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One of them ran and tore off the gold star. “ Just look what was hanging on the ugly old fir-tree,” said he: and he trampled on the branches till they cracked again. Then the tree saw the flowers in the garden in all the freshness of their beauty, and then it looked at itself and wished that it had never left the green forest.

Soon after the man-servant came and cut up the tree into little pieces, and carried a whole bundle of it into the brew-house. It blazed up brightly under the large brewing-copper, sighing and cracking as it blazed. The children ran in and looked at the fire, crying “Pop! bang !” while, at every crack, the fir-tree thought sorrowfully of the summer days in the wood, and of the winter nights when the stars were twinkling. And then it was all burnt to ashes.





Crav'-ing Trill’-ing
Pray'-ing Chirp'-ing

One summer morning early.

When the dew was bright to see,
Our dark-eyed little Charlie

Stood by his mother's knee.
And he heard a robin singing,

In a tree so tall and high,
On the topmost bough 'twas swinging,

Away up in the sky.
“Mamma, the robin's praying,

In the very tree-top there;
Glory! glory ! it is saying,

And that is all its prayer.


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But God will surely hear him,

And the angels standing by, For God is very near him,

* Away up in the sky.”
“My child! God is no nearer

To robin on the tree,
And does not hear him clearer
Than he does


and me. For he hears the angels harping,

In sun-bright glory drest, And the little birdlings chirping

Down in their leafy nest.” Mamma, if you should hide me

Away down in the dark, And leave no lamp beside me,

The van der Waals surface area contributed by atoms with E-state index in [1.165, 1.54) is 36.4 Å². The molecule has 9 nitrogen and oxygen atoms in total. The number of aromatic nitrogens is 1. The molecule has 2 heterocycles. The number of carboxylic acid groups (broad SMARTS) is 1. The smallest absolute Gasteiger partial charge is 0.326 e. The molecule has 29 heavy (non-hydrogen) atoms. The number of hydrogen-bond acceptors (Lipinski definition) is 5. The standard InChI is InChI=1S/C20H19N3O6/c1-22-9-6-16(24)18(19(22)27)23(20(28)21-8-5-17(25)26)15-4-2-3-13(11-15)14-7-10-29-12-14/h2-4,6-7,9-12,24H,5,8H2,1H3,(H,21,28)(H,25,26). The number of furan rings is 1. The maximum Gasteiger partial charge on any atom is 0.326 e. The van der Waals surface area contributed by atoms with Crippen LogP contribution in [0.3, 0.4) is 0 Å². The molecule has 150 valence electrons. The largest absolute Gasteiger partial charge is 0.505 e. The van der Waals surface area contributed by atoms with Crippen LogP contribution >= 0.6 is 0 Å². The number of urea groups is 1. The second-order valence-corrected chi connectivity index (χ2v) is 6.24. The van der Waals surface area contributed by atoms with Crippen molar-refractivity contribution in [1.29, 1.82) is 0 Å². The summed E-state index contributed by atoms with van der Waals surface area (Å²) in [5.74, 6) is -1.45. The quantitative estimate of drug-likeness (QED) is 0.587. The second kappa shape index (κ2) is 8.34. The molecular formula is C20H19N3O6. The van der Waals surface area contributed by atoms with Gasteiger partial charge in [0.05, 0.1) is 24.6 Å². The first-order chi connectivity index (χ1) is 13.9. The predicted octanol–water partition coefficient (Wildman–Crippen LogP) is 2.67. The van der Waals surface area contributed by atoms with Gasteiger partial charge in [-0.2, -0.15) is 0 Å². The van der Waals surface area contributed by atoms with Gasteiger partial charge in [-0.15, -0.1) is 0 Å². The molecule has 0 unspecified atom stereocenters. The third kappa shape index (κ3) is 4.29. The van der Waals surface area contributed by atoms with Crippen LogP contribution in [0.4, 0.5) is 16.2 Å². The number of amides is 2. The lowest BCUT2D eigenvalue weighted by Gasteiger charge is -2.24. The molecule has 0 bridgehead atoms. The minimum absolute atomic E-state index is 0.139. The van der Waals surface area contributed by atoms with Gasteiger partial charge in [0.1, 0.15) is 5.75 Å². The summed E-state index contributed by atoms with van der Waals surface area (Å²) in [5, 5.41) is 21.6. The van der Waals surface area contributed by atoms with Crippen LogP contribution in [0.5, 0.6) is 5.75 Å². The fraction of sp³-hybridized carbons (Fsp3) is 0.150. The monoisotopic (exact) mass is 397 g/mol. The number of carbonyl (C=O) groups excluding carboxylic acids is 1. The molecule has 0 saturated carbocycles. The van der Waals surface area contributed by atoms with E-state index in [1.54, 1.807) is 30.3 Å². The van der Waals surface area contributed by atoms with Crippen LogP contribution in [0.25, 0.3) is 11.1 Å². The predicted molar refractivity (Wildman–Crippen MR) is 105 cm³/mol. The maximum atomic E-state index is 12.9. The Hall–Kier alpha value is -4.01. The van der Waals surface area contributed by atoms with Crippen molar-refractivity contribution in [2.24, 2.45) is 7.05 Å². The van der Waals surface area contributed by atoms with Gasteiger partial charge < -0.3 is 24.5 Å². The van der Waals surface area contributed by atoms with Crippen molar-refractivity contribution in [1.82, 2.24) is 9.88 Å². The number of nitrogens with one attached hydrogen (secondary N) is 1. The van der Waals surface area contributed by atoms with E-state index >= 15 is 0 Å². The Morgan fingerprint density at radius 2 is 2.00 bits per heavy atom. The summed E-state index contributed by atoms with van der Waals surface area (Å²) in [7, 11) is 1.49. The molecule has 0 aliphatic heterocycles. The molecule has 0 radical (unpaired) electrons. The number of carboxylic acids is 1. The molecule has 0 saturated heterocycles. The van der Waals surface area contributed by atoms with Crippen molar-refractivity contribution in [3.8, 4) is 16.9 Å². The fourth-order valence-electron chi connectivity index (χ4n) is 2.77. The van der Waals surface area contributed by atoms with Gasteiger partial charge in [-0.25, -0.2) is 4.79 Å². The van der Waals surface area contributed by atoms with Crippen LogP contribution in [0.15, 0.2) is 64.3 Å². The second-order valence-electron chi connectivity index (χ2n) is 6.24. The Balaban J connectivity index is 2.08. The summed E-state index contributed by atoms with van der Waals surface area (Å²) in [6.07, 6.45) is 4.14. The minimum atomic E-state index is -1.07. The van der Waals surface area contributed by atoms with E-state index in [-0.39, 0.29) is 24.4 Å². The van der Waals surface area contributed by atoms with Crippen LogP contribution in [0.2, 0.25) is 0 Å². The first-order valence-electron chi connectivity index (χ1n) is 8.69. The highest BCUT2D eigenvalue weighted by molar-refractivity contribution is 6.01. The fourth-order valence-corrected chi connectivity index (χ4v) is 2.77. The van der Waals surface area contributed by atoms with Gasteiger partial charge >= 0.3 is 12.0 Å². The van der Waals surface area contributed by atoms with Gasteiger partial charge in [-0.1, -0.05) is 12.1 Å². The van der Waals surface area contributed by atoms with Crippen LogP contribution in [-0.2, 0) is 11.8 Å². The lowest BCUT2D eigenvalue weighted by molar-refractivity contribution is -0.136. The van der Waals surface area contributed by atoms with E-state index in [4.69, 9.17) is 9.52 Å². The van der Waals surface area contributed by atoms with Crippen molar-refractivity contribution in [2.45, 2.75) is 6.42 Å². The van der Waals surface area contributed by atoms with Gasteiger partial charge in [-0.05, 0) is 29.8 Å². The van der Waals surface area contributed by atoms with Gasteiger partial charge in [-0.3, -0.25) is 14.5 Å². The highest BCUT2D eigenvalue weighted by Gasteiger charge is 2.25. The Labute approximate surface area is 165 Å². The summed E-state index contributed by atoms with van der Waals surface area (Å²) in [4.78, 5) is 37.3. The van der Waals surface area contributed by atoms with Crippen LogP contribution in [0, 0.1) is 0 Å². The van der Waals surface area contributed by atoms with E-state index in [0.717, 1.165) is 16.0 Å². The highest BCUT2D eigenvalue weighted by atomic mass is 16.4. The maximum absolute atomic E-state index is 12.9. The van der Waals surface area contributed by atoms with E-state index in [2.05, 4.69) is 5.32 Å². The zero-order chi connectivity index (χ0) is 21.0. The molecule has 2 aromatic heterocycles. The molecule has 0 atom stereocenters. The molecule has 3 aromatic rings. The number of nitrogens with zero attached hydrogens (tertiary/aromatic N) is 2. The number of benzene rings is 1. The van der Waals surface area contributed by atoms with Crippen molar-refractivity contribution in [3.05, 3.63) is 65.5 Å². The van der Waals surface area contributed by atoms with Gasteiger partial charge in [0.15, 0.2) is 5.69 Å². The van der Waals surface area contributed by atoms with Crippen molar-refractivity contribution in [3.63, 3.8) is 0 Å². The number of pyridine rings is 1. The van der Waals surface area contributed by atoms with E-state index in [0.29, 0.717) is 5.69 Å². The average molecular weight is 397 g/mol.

Would God then have to hark? And if I whisper lowly,

All covered in my bed, Do you

think that Jesus holy Would know what 'twas I said ?” “My darling little lisper,

God's light is never dim;
The very lowest whisper

Is always close to him."
Now, the robin's song was filling

The child's soul full of bliss;
The very air was trilling

When his mamma told him this.
And he wished, in childish craving,

For the robin's wings to fly,
To sing on tree-tops waving,
very near the sky.

Child at Home.

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CHARLIE AND HIS DOG. Fa'-vour-ite Im-per'-ti-nent Ad'-mi-ral Con'-stant Col'-lar

Of-fend'-ed Com-pan-'ion Suc-ces'-sion Re-spect'-a-ble Dog'-gie

A-cross' Some years since, a little boy named Charlie had a large favourite dog, that was his constant companion in playhours. This dog, whom we shall call Rover, was a fine respectable-looking animal, with one of the best of tempers. He never quarrelled with other dogs, and would let the merry, impertinent little Carlo frisk about his heels, without being in the least offended. How I wish all boys were like him in this respect.

Rover was very fond of the water, and in hot weather he used to swim across the river near which Charlie lived. One day Charlie tied a string to his dog's collar, and ran down with him to the water's edge. Then he took off his clothes, and holding hard by the dog's neck and the bit of string, he went into the river, and Rover pulled across. After playing about on the other side, they returned in the way they had come;

but when Charlie looked for his clothes, he could find nothing but his shoes, the wind had blown all the rest into the water.